How time changes things: 330 years later, the God that launched Thanksgiving in America has given way to the friendly idols of comfort food and “Twilight Zone” marathons, around the universal ideal of the family gathering. In a country that deeply respects religion, including the freedom to practice no religion, this gradual secularizing of Thanksgiving has enabled the holiday to reach into the homes of just about every American, regardless of race, culture or religion.

Still, for an observant Jew who recites prayers of gratitude first thing in the morning and throughout the day — including a special blessing for America on Shabbat — and who partakes in maybe 120 Thanksgiving-type holiday meals a year (Shabbats plus other holidays), it’s hard, no offense, to get too worked up about another holiday meal — even if this one has little to do with Judaism and everything to do with America.

But I think there’s something more going on, and it has to do with rituals.Observant Jews have a hard time doing anything without a ritual, especially the act of eating. Just look at the Friday night Shabbat meal. First you light the Shabbat candles before sundown and make a blessing. After the evening prayers, you gather at the meal table where you sing a mystical song to welcome the angels. You then bless the women of valor, you bless the children, you bless the wine, you wash your hands with another blessing before you bless the bread, and some of us might even add a few songs and Torah stories.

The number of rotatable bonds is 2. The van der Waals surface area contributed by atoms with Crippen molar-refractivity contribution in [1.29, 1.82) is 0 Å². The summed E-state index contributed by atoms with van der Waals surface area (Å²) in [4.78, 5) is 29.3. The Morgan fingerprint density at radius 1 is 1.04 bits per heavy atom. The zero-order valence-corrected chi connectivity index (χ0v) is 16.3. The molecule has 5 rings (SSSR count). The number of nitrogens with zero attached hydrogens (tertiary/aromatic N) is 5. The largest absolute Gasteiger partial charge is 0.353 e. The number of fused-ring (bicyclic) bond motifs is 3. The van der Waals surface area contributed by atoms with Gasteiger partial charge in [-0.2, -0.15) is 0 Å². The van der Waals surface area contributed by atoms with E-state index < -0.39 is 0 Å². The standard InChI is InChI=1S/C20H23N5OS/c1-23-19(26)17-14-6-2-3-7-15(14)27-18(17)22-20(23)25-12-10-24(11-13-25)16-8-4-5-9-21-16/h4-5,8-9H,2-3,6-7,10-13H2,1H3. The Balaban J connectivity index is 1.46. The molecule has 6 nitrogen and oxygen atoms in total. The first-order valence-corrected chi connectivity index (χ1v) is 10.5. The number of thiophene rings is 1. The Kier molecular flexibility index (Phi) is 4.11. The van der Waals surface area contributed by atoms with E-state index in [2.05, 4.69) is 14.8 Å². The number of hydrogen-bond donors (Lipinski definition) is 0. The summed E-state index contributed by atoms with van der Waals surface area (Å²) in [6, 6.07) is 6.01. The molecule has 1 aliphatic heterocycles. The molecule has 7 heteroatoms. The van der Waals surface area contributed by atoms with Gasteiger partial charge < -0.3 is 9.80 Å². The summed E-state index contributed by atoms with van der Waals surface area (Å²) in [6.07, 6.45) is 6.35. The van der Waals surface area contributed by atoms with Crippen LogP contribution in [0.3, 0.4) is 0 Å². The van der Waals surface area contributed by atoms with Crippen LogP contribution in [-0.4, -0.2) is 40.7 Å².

And all of this before one molecule of eggplant salad has been ingested!

If you want more direct comparisons to Thanksgiving, look at the “Harvest Festival” of Sukkot and the “Freedom Festival” of Passover. Are there any holidays that have more rituals? The point is this: In Judaism, we can’t just sit down and eat. A family holiday meal like the Passover seder is a holy experience, and we add meaning to all three — the family, the holiday and the meal — through the rituals that are meant for that occasion.